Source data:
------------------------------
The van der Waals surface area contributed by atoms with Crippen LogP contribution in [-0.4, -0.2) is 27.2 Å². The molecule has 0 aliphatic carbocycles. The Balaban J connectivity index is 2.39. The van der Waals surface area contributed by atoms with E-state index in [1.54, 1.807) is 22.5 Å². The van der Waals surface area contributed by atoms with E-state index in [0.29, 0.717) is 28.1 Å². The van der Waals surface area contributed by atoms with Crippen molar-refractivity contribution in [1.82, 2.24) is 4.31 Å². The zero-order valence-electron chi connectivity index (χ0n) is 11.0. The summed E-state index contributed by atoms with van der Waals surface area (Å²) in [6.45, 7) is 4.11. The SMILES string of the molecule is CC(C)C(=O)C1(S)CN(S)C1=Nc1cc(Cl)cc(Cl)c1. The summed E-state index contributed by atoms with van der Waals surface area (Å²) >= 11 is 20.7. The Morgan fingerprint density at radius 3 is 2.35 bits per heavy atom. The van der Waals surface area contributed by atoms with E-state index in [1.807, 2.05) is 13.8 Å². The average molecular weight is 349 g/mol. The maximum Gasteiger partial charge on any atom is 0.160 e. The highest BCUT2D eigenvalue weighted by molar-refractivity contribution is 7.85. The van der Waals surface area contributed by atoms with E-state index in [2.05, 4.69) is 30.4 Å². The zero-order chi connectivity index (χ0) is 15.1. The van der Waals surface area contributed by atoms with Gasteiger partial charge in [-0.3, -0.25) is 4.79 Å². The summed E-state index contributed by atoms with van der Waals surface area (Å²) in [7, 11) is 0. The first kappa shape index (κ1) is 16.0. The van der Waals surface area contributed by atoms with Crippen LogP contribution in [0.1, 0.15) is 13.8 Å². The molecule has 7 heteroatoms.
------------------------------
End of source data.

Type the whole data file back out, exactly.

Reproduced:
The van der Waals surface area contributed by atoms with Crippen LogP contribution in [-0.4, -0.2) is 27.2 Å². The molecule has 0 aliphatic carbocycles. The Balaban J connectivity index is 2.39. The van der Waals surface area contributed by atoms with E-state index in [1.54, 1.807) is 22.5 Å². The van der Waals surface area contributed by atoms with E-state index in [0.29, 0.717) is 28.1 Å². The van der Waals surface area contributed by atoms with Crippen molar-refractivity contribution in [1.82, 2.24) is 4.31 Å². The zero-order valence-electron chi connectivity index (χ0n) is 11.0. The summed E-state index contributed by atoms with van der Waals surface area (Å²) in [6.45, 7) is 4.11. The SMILES string of the molecule is CC(C)C(=O)C1(S)CN(S)C1=Nc1cc(Cl)cc(Cl)c1. The summed E-state index contributed by atoms with van der Waals surface area (Å²) >= 11 is 20.7. The Morgan fingerprint density at radius 3 is 2.35 bits per heavy atom. The van der Waals surface area contributed by atoms with E-state index in [1.807, 2.05) is 13.8 Å². The average molecular weight is 349 g/mol. The maximum Gasteiger partial charge on any atom is 0.160 e. The highest BCUT2D eigenvalue weighted by molar-refractivity contribution is 7.85. The van der Waals surface area contributed by atoms with E-state index in [2.05, 4.69) is 30.4 Å². The zero-order chi connectivity index (χ0) is 15.1. The van der Waals surface area contributed by atoms with Gasteiger partial charge in [-0.3, -0.25) is 4.79 Å². The summed E-state index contributed by atoms with van der Waals surface area (Å²) in [7, 11) is 0. The first kappa shape index (κ1) is 16.0. The van der Waals surface area contributed by atoms with Crippen LogP contribution in [0.1, 0.15) is 13.8 Å². The molecule has 7 heteroatoms.